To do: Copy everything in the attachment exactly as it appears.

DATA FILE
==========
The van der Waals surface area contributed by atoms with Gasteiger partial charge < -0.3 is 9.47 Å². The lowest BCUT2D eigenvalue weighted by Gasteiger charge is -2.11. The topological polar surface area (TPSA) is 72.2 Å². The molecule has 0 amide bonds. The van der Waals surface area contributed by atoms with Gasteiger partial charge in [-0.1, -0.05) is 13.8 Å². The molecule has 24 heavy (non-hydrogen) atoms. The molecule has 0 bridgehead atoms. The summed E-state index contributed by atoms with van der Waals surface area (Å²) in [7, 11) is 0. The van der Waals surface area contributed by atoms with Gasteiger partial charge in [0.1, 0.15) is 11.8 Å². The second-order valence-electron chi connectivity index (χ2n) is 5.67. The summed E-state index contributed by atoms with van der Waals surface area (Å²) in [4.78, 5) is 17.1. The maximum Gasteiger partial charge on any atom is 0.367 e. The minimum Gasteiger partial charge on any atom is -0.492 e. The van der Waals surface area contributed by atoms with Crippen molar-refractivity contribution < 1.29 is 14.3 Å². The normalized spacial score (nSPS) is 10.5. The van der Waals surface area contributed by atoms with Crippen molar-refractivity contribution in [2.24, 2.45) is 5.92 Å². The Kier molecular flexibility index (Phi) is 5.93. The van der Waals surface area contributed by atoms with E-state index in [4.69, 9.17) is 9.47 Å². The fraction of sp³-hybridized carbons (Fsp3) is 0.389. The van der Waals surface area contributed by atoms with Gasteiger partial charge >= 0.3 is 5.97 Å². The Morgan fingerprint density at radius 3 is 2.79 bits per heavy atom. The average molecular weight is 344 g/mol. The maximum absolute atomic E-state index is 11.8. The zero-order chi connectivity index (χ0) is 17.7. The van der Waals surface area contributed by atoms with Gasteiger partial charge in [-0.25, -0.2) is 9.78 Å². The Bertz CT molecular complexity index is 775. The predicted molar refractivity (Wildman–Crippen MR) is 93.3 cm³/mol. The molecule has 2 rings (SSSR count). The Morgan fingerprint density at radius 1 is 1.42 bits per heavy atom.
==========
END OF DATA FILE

The van der Waals surface area contributed by atoms with Gasteiger partial charge < -0.3 is 9.47 Å². The lowest BCUT2D eigenvalue weighted by Gasteiger charge is -2.11. The topological polar surface area (TPSA) is 72.2 Å². The molecule has 0 amide bonds. The van der Waals surface area contributed by atoms with Gasteiger partial charge in [-0.1, -0.05) is 13.8 Å². The molecule has 24 heavy (non-hydrogen) atoms. The molecule has 0 bridgehead atoms. The summed E-state index contributed by atoms with van der Waals surface area (Å²) in [7, 11) is 0. The van der Waals surface area contributed by atoms with Gasteiger partial charge in [0.1, 0.15) is 11.8 Å². The second-order valence-electron chi connectivity index (χ2n) is 5.67. The summed E-state index contributed by atoms with van der Waals surface area (Å²) in [4.78, 5) is 17.1. The maximum Gasteiger partial charge on any atom is 0.367 e. The minimum Gasteiger partial charge on any atom is -0.492 e. The van der Waals surface area contributed by atoms with Crippen molar-refractivity contribution < 1.29 is 14.3 Å². The normalized spacial score (nSPS) is 10.5. The van der Waals surface area contributed by atoms with Crippen molar-refractivity contribution in [2.24, 2.45) is 5.92 Å². The Kier molecular flexibility index (Phi) is 5.93. The van der Waals surface area contributed by atoms with E-state index in [4.69, 9.17) is 9.47 Å². The fraction of sp³-hybridized carbons (Fsp3) is 0.389. The van der Waals surface area contributed by atoms with Gasteiger partial charge >= 0.3 is 5.97 Å². The Morgan fingerprint density at radius 3 is 2.79 bits per heavy atom. The average molecular weight is 344 g/mol. The maximum absolute atomic E-state index is 11.8. The zero-order chi connectivity index (χ0) is 17.7. The van der Waals surface area contributed by atoms with Gasteiger partial charge in [-0.25, -0.2) is 9.78 Å². The Bertz CT molecular complexity index is 775. The predicted molar refractivity (Wildman–Crippen MR) is 93.3 cm³/mol. The molecule has 2 rings (SSSR count). The Morgan fingerprint density at radius 1 is 1.42 bits per heavy atom.